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Musculoskeletal Modelling and the Physiome Project

  • Justin Fernandez
  • Ju Zhang
  • Vickie Shim
  • Jacob T. Munro
  • Massimo Sartori
  • Thor Besier
  • David G. Lloyd
  • David P. Nickerson
  • Peter Hunter
Chapter
Part of the CISM International Centre for Mechanical Sciences book series (CISM, volume 578)

Abstract

This chapter presents developments as part of the International Union of Physiological Sciences (IUPS) Physiome Project. Models are multiscale, multispatial and multiphysics, hence, suitable numerical tools and platforms have been developed to address these challenges for the musculoskeletal system. Firstly, we present modelling ontologies including several markup languages used to facilitate storage, sharing and exchange of numerical models. Secondly, custom software tools, CMISS and CMGUI, are then presented in the development of anatomically based geometrical models. Customisation methods are also presented to morph generic models into subject-specific representations. Thirdly, population based modelling and statistical shape analysis methods are presented as efficient techniques that harness the power of big data and imaging databases. These allow prediction of human anatomy from minimal geometric information. Fourthly, a specific example of our framework is presented in the context of a validated orthopaedic clinical tool used for assessing osteolytic defects around implants. Finally, EMG-informed muscle modelling is presented combined with medical imaging to better understand musculoskeletal injury. The problem of NaF PET CT is used to highlight the problem of patellofemoral pain.

Notes

Acknowledgements

Many people have been involved in the Physiome Project developments described here, but we would like in particular to acknowledge the contributions from Chris Bradley, Richard Christie, Alan Garny, Poul Nielsen and Tommy Yu. The authors would like to thank all members, past and present, of the Auckland Bioengineering Institute (ABI) musculoskeletal group who have contributed to the presented works, especially Dr Kumar Mithraratne and Dr Katja Oberhofer for their work with host mesh fitting. The author would like to thank the Victorian Institute of Forensic Medicine, and J. Hislop–Jambrich, C. David L. Thomas, and J. Clement at the University of Melbourne for providing the femur CT images that made this work possible. The author is grateful for the guidance and assistance of P.M.F. Nielsen, D. Malcolm, H. Sorby, and T. Besier at the Auckland Bioengineering Institute; G.M. Treece and A.H. Gee at the University of Cambridge; and funding from the University of Auckland, the US Food and Drug Administration, and the NZ Ministry of Business, Innovation, and Employment. The authors would like to thank several colleagues who have developed various aspects of the EMG-informed modelling work over the years - Tom Buchanan and Kurt Manal from the University of Delaware; Dario Farina from Georg August University Gottingen, Monica Reggiani at the University of Padua; Claudio Pizzolato from Griffith University, and B.J. Fregly and Jonathan Walter from the University of Florida. We would also like to thank the following colleagues for their contribution to the PET/CT work Andrew Quon, Scott Delp, Garry Gold, Christine Draper and Michael Fredericson at Stanford University; and Gary Beaupr at the VA Palo Alto; Funding for part of this work has been provided by the Royal Society of New Zealand Marsden Fund, National Institutes of Health R01 EB009351-01A2 grant in the USA, and National Health and Medical Research Council grants in Australia.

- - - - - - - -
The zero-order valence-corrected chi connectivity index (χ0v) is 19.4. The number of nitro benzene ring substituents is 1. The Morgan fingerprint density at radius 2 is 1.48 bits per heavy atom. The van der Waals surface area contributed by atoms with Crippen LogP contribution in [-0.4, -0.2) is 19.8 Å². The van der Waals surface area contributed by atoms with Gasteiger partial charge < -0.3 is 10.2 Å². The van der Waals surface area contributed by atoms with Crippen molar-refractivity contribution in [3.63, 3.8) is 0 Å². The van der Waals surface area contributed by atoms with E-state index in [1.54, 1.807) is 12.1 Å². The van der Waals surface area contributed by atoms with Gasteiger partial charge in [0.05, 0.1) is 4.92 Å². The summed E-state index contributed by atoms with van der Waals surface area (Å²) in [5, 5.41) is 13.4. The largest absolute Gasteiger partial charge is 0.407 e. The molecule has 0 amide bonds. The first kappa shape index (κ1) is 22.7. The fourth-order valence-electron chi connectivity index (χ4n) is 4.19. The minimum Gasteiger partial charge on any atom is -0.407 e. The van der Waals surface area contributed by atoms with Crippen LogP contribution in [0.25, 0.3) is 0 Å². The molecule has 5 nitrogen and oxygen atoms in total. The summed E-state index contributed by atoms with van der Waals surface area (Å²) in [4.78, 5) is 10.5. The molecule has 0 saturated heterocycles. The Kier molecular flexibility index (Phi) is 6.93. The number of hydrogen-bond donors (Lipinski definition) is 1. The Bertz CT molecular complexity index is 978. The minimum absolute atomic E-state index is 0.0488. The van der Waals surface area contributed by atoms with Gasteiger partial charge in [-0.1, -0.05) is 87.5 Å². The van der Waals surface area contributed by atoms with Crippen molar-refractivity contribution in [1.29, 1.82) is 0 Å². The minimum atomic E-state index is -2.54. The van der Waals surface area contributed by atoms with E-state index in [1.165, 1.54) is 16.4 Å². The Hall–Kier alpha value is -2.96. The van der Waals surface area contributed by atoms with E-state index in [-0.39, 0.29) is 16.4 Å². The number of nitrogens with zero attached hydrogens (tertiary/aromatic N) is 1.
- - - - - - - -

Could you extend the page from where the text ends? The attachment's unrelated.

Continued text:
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Copyright information

© CISM International Centre for Mechanical Sciences 2018

Authors and Affiliations

  • Justin Fernandez
    • 1
    • 2
  • Ju Zhang
    • 1
  • Vickie Shim
    • 1
  • Jacob T. Munro
    • 3
    • 4
  • Massimo Sartori
    • 5
  • Thor Besier
    • 1
    • 2
  • David G. Lloyd
    • 6
  • David P. Nickerson
    • 1
  • Peter Hunter
    • 1
  1. 1.Auckland Bioengineering Institute, University of AucklandAucklandNew Zealand
  2. 2.Department of Engineering ScienceUniversity of AucklandAucklandNew Zealand
  3. 3.School of MedicineUniversity of AucklandAucklandNew Zealand
  4. 4.Auckland City HospitalUniversity of AucklandAucklandNew Zealand
  5. 5.Department of Neurorehabilitation EngineeringGöttingen UniversityGottingenGermany
  6. 6.Menzies Health Institute Queensland, Griffith UniversityGold CoastAustralia

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